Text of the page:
Equations (10)  (14) form a closed set of nonlinear ordinary differential equations. The Friedmann equation (10) measures the dynamical significance of each matter component.
To gain an insight into the effect of the Horndeski’s extra nonminimal coupling, let us assume that Horndeski’s modification term is dominant, that is
The Friedmann equation (10) becomes
(15) 
which means that the universe must be strongly anisotropic when . Using the same approximation, (13) reduces to
Now, (11) becomes
which is equivalent to the usual Einstein equation in an empty Bianchi I universe dominated by the shear because the backreaction of the Horndeski term exactly cancels out at leading order. The same is true in the shear evolution equation, as (12) yields
so that the universe isotropises in the same way as a (flat) universe containing only perfect fluids. We conclude that the Horndeski modification is fairly innocuous despite the formidable appearance of its energymomentum tensor. It should only be able to affect the evolution of the universe when its contribution is comparable to the conventional Maxwell term or the matter.
Occurrence of a finitetime singularity
The evolution equation for electric field (13) is rather similar to the linearized equation yielding the solution (8), although it is fully nonlinear in the present setup. In fact, we can integrate (13) analytically and obtain
(16) 
This is essentially the same as the solution in FLRW background (8). Unless there is a mechanism within (10)  (14) that prevents from reaching , there should be a range of initial conditions for which the system eventually hits a singularity. Since the system comes close to this singularity precisely when Horndeski’s modified term becomes comparable to the Maxwell term
we may see unusual dynamical behaviours in this regime.
Let us see what happens to the evolution of the spatial geometry when the system approaches the singularity. For this purpose, it is useful to write down the evolution equation for , which we can cast into the following form;
(17) 
It is immediately clear that the righthand side is negative definite when and for initial conditions satisfying
(18) 
Therefore, the singularity is inevitable regardless of the initial conditions for as long as is sufficiently large initially. Although it does not apply to inflationary universes with , we already know decreases monotonically while dominates the evolution of the universe. Thus, if the condition (18) holds initially, eventually grows and any matter domination, and hence inflation, comes to an end. Once the electric field starts to dominate the dynamics, the righthand side of (17) is again negative definite and the singularity must be reached. While we are unable to eliminate the possibility that turns to positive and the universe manages to avoid the singularity during a brief period of matterelectric equality, numerical calculations suggest otherwise (see figure 1).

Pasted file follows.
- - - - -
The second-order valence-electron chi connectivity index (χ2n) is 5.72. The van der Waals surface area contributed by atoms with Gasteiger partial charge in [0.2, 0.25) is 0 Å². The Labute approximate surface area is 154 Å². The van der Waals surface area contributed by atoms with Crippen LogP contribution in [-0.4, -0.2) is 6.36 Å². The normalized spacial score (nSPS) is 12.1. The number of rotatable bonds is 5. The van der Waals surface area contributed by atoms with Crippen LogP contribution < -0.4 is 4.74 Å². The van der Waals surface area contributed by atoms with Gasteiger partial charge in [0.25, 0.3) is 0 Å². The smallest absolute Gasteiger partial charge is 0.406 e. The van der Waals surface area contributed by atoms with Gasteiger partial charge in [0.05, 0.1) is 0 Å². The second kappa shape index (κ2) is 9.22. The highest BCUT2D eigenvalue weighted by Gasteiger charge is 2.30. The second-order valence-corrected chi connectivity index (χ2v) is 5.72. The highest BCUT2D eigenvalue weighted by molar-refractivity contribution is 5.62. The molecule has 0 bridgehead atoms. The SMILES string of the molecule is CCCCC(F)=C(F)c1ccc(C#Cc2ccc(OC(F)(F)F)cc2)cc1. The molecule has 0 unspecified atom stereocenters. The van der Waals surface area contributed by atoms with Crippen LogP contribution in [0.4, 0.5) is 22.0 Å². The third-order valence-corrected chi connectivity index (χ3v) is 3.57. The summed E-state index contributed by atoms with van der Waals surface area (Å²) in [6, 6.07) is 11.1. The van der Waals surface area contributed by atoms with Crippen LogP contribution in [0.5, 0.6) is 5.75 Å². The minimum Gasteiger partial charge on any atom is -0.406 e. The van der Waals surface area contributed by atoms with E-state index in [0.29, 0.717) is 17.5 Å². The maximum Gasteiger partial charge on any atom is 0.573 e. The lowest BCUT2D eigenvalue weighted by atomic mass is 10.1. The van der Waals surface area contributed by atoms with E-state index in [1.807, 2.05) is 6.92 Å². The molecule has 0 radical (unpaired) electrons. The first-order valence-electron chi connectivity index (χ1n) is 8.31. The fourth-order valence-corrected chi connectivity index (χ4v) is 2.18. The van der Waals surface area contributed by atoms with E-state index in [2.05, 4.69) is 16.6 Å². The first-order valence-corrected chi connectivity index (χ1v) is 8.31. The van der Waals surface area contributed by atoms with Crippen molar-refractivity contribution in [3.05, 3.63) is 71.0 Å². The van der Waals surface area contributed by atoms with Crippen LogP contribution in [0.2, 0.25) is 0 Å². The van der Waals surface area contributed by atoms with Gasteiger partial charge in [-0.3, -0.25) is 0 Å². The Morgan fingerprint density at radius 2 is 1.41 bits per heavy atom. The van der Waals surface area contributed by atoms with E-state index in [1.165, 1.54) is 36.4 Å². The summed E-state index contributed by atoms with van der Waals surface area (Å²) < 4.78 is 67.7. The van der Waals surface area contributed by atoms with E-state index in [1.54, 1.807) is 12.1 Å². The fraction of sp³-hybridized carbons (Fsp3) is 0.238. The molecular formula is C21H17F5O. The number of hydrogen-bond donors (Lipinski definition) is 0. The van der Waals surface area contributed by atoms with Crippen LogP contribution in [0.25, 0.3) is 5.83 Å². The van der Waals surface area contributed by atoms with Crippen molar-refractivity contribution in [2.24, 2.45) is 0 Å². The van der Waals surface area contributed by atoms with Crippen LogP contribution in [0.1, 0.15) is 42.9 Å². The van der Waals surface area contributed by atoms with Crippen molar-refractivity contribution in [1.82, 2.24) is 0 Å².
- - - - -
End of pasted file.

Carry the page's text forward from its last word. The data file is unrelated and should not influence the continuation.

Since the instability condition (18) roughly corresponds to the one for Horndeski’s term to have a significant effect compared to the Maxwell term in the Lagrangian, it effectively rules out any sensible cosmological application of the theory with a negative . We have not discussed the case of negative since it describes either a collapsing universe or excessively anisotropic one. Close examination of (11) indicates recollapse or bounce right before hitting the singularity, both deriving from the violation of the weak energy condition. These behaviours are also observed in our numerical solutions of the equations (see figure 2).
3.2 Expansionnormalised autonomous system
In the previous subsection, we saw that the theory with a negative coupling, , should lead to pathological dynamics when the Horndeski modification has an appreciable effect. On the other hand, when is positive there is no danger of a singularity. The energy density is positive definite and we expect some viable cosmological dynamics. In order to carry out a more systematic investigation, it is always useful to rewrite the equations in terms of density parameters defined for each matter component, including the Horndeski contribution. It also enables us to apply the conventional methods of dynamical systems analysis.
We introduce the following normalised variables:
where correspond to respectively. The normalised Friedmann equation
(19) 
will be used as the standard measure of the dynamical significance of each component. In particular, when , all the parameters are bounded by so that their values have a clear physical interpretation. Note that for , where and represent the minimal and nonminimal contribution to the vector field energy density, respectively. From (11), we define the deceleration parameter as
(20)  
Following the standard method [81], we switch the time coordinate from to . Using (19) and (20), we derive the following evolution equations for the expansionnormalised variables:
(21)  
(22)  
(23)  
(24) 
These four equations are not independent since they are related by the first integral (19).
Fixed points in the dynamical system
We first classify the fixed points. Since the subsystem specified by is identical to the magnetic Bianchi type I discussed in [79, 78], we know there must be at least four fixed points of physical interest: